"Connecting Worlds" Exhibition curated by Yukiko Shikata, with artists
such as Peter Fischli and David Weiss, Dennis Oppenheim,, Wayne
Clements. We will show a digital Slideshow next to a terminal with the

Media Coverage was very good during the last months, GWEI was featured in
BBC World (Radio), Kulturzeit (3Sat TV), Telepolis, Artforum News
and in a lengthy article in Spiegel Online (Deutsch):,1518,435195,00.html
and "die Presse" (Deutsch)
and Sueddeutsche Zeitung (SZ) (Deutsch)
and Heise Online, attacking our future project called Amazon Noir:

Additionally, on July 12, 2006 we have frozen a copy of GWEI and added it
to the Rhizome Artbase for conservation. And.. we
will present GWEI on October 24th at the New Museum New York for the
Rhizome 10 years anniversary.

best regards and lovely hugs from the team

UBERMORGEN.COM feat. Alessandro Ludovico vs. Paolo Cirio

Hans Bernhard
UBERMORGEN.COM / etoy.holding

Skype Hans_Bernhard
Studio +43 1 236 19 85
Mobile +43 650 930 00 61
Email hans AT

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From: Ceci <ceci AT>
Date: Sep 12, 2006
Subject: Rhizome Organizational Subscriptions/New Features

The Fall semester is here, and I would like to remind fellow Rhizomers of
our organizational subscription program!

We introduced a number of new features relevant to the academic community.
We?ve added a New Media Residency List to our growing collection of New
Media Resources. (You can add resources to this list, if you?d like. See We also recently developed a Rhizome
Toolkit that should help organizational subscribers access and utilize all
the features and resources in Rhizome?s membership program with greater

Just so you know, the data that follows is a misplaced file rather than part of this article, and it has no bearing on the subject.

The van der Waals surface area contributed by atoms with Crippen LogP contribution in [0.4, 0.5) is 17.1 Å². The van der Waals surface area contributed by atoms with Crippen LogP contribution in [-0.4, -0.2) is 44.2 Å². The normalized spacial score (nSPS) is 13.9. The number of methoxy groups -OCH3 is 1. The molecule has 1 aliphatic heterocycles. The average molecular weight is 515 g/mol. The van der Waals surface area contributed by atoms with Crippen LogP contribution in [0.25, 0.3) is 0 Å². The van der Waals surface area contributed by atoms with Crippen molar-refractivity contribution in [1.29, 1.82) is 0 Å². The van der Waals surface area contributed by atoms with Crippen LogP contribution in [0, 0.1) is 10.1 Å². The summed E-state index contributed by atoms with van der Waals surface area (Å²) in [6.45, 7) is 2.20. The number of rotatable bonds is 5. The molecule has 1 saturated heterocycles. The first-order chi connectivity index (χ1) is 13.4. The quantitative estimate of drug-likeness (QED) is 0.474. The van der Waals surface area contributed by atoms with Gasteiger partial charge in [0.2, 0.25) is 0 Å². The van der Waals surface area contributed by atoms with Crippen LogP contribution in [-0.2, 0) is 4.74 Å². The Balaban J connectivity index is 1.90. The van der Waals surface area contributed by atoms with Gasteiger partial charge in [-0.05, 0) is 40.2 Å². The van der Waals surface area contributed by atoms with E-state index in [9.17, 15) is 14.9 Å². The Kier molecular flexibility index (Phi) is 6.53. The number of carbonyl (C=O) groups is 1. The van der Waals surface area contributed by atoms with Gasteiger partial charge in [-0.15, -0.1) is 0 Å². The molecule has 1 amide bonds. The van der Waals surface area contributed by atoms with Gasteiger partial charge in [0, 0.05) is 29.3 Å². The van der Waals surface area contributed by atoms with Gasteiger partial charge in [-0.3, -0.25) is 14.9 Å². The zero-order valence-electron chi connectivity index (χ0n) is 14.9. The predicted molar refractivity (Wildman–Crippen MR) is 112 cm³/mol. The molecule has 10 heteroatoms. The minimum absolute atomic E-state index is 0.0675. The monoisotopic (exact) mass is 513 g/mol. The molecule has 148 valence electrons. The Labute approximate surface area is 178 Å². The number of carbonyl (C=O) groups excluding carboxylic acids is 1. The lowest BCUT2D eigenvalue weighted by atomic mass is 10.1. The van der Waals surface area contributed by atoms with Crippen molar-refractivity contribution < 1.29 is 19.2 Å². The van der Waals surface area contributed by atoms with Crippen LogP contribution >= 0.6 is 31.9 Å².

ease. The Rhizome Toolkit is comprised of a User Guide, cataloguing
information and an updated description of Rhizome that you can plug into
your library?s catalog and/or database subscription page.

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From: Ravi Shankar <shankarr AT>
Date: Sep 13, 2006
Subject: Drunken Boat Announces Issue#8 - A Triple Feature on the PanLit,
Oulipo & Canadian Strange

Announcing the premiere of Drunken Boat, the international online journal
of the arts, Issue #8. A special triple issue dedicated to the inaugural
PanLiterary Awards Winners in seven genres; the spreading potentiality of
the Oulipo; and the very strangest of current Canadian Arts and Letters.

Featuring over 125 contributors, including a radio play by Mark Rudman and
Martha Plimpton, ambigrams by Doug Hofstadter, archival material from
Raymond Queneau and Marcel Duchamp, translations by Cole Swenson and Keith
and Rosemarie Waldrop, video from Adeena Karasick, photos by Allyson Clay
and Gabor Szilasi, among many others.

Including new work from the PanLiterary Judges: PEN/Faulkner Award winner